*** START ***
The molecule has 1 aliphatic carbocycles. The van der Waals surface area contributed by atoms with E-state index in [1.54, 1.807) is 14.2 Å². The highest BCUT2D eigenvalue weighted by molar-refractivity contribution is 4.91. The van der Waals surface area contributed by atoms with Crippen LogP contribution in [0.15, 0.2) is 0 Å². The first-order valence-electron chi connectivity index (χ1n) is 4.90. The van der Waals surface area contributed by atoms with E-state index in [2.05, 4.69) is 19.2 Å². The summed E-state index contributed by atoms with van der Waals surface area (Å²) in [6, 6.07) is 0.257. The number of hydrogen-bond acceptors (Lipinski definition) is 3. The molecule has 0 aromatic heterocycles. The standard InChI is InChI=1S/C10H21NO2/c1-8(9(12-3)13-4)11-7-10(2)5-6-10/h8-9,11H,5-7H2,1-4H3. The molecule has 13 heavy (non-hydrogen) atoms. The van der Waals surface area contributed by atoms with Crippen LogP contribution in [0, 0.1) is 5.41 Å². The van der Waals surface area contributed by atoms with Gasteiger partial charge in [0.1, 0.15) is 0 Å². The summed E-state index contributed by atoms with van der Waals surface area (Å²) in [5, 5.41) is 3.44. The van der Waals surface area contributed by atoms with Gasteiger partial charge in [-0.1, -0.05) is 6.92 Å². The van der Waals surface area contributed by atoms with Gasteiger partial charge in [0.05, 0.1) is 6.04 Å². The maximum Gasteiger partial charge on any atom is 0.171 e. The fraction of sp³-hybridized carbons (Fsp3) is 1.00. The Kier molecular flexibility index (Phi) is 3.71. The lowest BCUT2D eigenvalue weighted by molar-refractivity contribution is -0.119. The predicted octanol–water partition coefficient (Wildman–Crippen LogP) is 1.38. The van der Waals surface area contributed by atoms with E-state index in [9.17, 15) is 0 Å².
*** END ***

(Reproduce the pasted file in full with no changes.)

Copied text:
The molecule has 1 aliphatic carbocycles. The van der Waals surface area contributed by atoms with E-state index in [1.54, 1.807) is 14.2 Å². The highest BCUT2D eigenvalue weighted by molar-refractivity contribution is 4.91. The van der Waals surface area contributed by atoms with Crippen LogP contribution in [0.15, 0.2) is 0 Å². The first-order valence-electron chi connectivity index (χ1n) is 4.90. The van der Waals surface area contributed by atoms with E-state index in [2.05, 4.69) is 19.2 Å². The summed E-state index contributed by atoms with van der Waals surface area (Å²) in [6, 6.07) is 0.257. The number of hydrogen-bond acceptors (Lipinski definition) is 3. The molecule has 0 aromatic heterocycles. The standard InChI is InChI=1S/C10H21NO2/c1-8(9(12-3)13-4)11-7-10(2)5-6-10/h8-9,11H,5-7H2,1-4H3. The molecule has 13 heavy (non-hydrogen) atoms. The van der Waals surface area contributed by atoms with Crippen LogP contribution in [0, 0.1) is 5.41 Å². The van der Waals surface area contributed by atoms with Gasteiger partial charge in [0.1, 0.15) is 0 Å². The summed E-state index contributed by atoms with van der Waals surface area (Å²) in [5, 5.41) is 3.44. The van der Waals surface area contributed by atoms with Gasteiger partial charge in [-0.1, -0.05) is 6.92 Å². The van der Waals surface area contributed by atoms with Gasteiger partial charge in [0.05, 0.1) is 6.04 Å². The maximum Gasteiger partial charge on any atom is 0.171 e. The fraction of sp³-hybridized carbons (Fsp3) is 1.00. The Kier molecular flexibility index (Phi) is 3.71. The lowest BCUT2D eigenvalue weighted by molar-refractivity contribution is -0.119. The predicted octanol–water partition coefficient (Wildman–Crippen LogP) is 1.38. The van der Waals surface area contributed by atoms with E-state index in [9.17, 15) is 0 Å².